And that was why he now stood in the middle of a broad street, wearing a hastily cobbled-together wizard costume consisting of robe and pointy hat, and overseeing a cauldron of cider that he would soon be doling out to children.
He sighed. Fifth grade sucked, and it sucked even harder the second time around.
People buzzed all around him. A lot of magical girls were here and were already either fending off fans or laughing boisterously in groups. It was noisy enough to be painful to the ear, and they hadn’t even let the little children in yet.
His only pleasure this night would come from his well-insulated travel mug full of coffee. Having finished with the cider, he picked up his mug from the table and gratefully popped it open to inhale its bold aroma. He took a small sip—sharp, bitter, and scalding hot, just the way he liked it.
He sighed again, this time from pleasure. The world was a cruel and unforgiving place, but no world could be wholly evil as long as there was coffee in it.
“Coffee,” he said aloud, “is proof that the Moon Princess loves us and wants us to be happy.”
“Whatever,” growled a young girl behind him. “Shut up.”
This girl was none other than Magical Girl Pretty Dynamo. Dynamo was a cyborg with the powers of electricity, one of the most effective fighters in the city. Jake, however, knew her as Dana Volt, the sullen eleven-year-old redhead who sat next to him in class. She had recently, for complicated reasons, moved with her mother into his house.
It was no consolation to Jake that Dynamo was more miserable than he was. Several of the magical girls would be at the Temple tonight, assisting the High Priestess in whatever elaborate, esoteric rituals she performed at the Witching Hour. Others were no doubt patrolling the city—though they would likely meet little trouble, as monsters were rarely foolish enough to attack Urbanopolis when the girls’ power was at its apex. Many girls, however, were here at the festival to mingle with the normal humans. In addition to battling the monsters bent on mankind’s destruction, it was the duty of every magical girl to serve as an example of virtue and hygiene to the city’s impressionable youth, and thus the magical girls would be on hand at this festival both to inspire the children and to bask in their admiration. Grease Pencil Marionette, the girls’ commander, randomly selected fifty of them every year for this purpose. This year, she had, among others, selected Dynamo.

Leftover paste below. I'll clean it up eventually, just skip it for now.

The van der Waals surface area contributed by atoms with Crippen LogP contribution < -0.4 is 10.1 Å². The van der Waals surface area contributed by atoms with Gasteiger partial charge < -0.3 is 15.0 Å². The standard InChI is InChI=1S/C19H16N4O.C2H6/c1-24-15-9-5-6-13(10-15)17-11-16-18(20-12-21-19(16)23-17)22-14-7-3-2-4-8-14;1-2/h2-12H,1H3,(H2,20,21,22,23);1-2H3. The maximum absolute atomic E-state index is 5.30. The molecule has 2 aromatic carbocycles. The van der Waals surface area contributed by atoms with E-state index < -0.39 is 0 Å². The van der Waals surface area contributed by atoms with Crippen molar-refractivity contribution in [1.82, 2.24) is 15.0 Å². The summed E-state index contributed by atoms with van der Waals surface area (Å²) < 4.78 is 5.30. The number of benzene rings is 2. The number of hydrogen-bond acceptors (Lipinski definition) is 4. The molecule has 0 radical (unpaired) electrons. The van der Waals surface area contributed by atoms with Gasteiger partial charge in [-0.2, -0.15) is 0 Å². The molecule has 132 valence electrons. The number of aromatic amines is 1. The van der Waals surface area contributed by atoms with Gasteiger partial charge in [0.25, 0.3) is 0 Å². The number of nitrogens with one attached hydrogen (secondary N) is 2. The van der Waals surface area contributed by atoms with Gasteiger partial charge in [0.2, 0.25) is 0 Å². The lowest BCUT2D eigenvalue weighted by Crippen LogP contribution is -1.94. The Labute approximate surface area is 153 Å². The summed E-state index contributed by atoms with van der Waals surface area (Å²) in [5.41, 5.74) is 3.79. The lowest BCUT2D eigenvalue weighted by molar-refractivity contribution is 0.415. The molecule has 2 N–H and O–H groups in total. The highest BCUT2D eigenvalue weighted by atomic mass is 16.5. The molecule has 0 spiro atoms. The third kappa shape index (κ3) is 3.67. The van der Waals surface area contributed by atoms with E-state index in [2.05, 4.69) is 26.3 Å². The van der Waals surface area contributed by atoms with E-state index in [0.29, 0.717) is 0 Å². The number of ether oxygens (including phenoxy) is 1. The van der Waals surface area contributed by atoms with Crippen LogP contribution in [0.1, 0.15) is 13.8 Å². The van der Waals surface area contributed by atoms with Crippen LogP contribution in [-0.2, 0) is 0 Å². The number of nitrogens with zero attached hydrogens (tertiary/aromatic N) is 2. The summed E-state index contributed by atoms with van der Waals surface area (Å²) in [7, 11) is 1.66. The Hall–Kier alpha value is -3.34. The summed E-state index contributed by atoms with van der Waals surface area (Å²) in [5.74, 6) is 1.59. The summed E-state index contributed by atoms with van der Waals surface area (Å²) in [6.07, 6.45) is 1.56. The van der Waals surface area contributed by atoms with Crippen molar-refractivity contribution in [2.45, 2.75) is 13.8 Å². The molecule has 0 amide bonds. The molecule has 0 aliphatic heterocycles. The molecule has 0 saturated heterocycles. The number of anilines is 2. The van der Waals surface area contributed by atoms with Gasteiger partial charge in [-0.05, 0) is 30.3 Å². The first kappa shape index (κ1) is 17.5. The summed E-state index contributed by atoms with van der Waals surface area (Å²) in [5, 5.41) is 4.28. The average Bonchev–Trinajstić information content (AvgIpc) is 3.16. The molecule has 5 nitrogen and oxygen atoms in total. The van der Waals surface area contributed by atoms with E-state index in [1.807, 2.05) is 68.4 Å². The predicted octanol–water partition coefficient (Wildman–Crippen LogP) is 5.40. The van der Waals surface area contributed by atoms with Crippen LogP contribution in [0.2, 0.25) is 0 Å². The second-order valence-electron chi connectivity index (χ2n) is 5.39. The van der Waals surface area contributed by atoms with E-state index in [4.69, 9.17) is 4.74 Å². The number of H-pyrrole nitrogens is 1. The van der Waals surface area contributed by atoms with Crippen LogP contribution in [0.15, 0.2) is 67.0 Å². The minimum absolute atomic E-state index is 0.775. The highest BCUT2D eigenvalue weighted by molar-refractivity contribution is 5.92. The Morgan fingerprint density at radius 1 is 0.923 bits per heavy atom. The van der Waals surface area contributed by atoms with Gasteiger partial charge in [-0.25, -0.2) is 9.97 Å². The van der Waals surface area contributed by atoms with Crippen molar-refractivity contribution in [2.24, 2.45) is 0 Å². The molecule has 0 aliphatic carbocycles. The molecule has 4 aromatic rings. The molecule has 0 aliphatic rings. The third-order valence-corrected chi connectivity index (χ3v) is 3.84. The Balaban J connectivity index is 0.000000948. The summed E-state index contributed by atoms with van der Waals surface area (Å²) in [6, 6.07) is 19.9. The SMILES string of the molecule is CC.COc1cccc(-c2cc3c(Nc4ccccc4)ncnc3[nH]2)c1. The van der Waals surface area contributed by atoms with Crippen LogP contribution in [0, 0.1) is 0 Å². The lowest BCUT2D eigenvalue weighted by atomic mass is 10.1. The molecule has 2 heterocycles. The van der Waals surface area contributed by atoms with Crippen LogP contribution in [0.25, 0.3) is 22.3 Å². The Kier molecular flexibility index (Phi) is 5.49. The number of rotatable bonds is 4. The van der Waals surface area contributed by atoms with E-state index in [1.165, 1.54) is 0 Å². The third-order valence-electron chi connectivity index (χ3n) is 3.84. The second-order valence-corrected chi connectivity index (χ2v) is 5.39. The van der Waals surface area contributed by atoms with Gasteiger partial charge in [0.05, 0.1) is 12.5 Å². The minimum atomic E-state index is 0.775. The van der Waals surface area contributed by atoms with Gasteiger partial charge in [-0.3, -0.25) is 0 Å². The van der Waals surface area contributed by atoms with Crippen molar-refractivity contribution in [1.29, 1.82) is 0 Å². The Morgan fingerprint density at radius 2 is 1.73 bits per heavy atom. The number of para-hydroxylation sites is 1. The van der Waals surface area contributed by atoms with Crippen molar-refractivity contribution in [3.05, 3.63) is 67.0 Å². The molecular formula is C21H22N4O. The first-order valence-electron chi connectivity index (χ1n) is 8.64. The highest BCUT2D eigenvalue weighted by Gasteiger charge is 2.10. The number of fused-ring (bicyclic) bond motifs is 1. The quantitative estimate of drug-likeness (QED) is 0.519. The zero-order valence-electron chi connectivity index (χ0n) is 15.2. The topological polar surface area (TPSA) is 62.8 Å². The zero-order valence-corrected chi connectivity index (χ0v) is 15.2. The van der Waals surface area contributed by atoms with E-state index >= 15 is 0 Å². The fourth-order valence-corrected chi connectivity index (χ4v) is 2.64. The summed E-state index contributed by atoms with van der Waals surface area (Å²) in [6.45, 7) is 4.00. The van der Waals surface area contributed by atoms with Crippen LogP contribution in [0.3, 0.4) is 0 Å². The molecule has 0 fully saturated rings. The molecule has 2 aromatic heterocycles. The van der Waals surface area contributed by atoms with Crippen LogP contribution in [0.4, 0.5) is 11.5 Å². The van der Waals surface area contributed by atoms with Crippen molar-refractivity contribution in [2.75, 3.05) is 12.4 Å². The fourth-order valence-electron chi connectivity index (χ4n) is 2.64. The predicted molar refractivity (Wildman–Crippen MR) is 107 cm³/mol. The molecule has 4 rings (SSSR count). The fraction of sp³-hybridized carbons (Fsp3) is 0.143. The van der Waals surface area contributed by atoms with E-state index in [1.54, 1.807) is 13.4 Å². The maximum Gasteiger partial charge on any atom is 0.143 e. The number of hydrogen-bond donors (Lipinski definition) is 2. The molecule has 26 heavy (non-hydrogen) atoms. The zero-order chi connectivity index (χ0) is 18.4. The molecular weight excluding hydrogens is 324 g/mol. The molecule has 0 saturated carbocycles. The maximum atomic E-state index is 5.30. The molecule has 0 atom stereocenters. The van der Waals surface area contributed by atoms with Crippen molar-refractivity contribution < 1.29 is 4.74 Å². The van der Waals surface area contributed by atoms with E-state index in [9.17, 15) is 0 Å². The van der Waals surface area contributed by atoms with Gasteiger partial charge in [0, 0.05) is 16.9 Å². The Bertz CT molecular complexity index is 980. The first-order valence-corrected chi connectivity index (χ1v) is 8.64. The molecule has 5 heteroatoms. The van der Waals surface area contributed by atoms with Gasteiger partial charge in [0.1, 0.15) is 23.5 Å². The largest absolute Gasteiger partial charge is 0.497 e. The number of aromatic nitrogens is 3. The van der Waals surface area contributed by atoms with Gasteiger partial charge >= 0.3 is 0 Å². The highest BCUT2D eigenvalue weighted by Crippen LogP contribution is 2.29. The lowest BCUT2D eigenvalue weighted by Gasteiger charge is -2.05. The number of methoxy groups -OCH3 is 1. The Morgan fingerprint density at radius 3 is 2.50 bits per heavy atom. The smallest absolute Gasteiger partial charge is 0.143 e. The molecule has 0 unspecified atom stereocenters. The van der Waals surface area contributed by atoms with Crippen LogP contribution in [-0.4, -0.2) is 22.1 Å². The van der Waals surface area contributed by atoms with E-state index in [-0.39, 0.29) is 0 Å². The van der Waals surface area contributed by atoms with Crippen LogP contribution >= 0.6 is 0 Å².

Behind the card table, Dynamo alternately crossed her arms over her gold and silver cuirass or fidgeted with her electric blue powder puff tutu. She tapped a heavy silver boot on the asphalt and scowled, mumbling to herself. Nestled in her blue hair, her familiar—a lightning bug the size of a cat—opened his shell briefly and fluttered his wings.
“Relax,” Jake told her.
“I can’t relax,” Dynamo muttered, “not while she’s here.” She pointed across the way, where Magical Girl Sword Seamstress, wearing a severe Gothic minidress, was setting up a booth to sell the elaborate homemade magical girl dolls she’d sewn herself. Occasionally, at some private joke, Sword Seamstress lifted a pinky to her mouth and released a loud cackle.
“I hate that chick,” Dynamo hissed under her breath.
“Why don’t you two just learn to get along?” Jake asked. “It’d be better if—”
“She started it!”
“I don’t care who started it.”
Dynamo’s green eyes flashed as she glared at him. “Don’t you care,” she said through clenched teeth, “that she nearly got us killed when she hit me with that sweater—and those nanoprobes?”
Jake laughed. “Yeah, I remember that. And I remember that you wet yourself when you—”
“Shut up, Jake!” Dynamo’s pale face turned pink, and she tugged nervously on her pigtails. Her familiar, Tesla, fluttered his wings again.
“Ah, relax,” said Jake. “Look, I can handle the punch when they let the kids in. You go, um, mingle or something. Make friends.”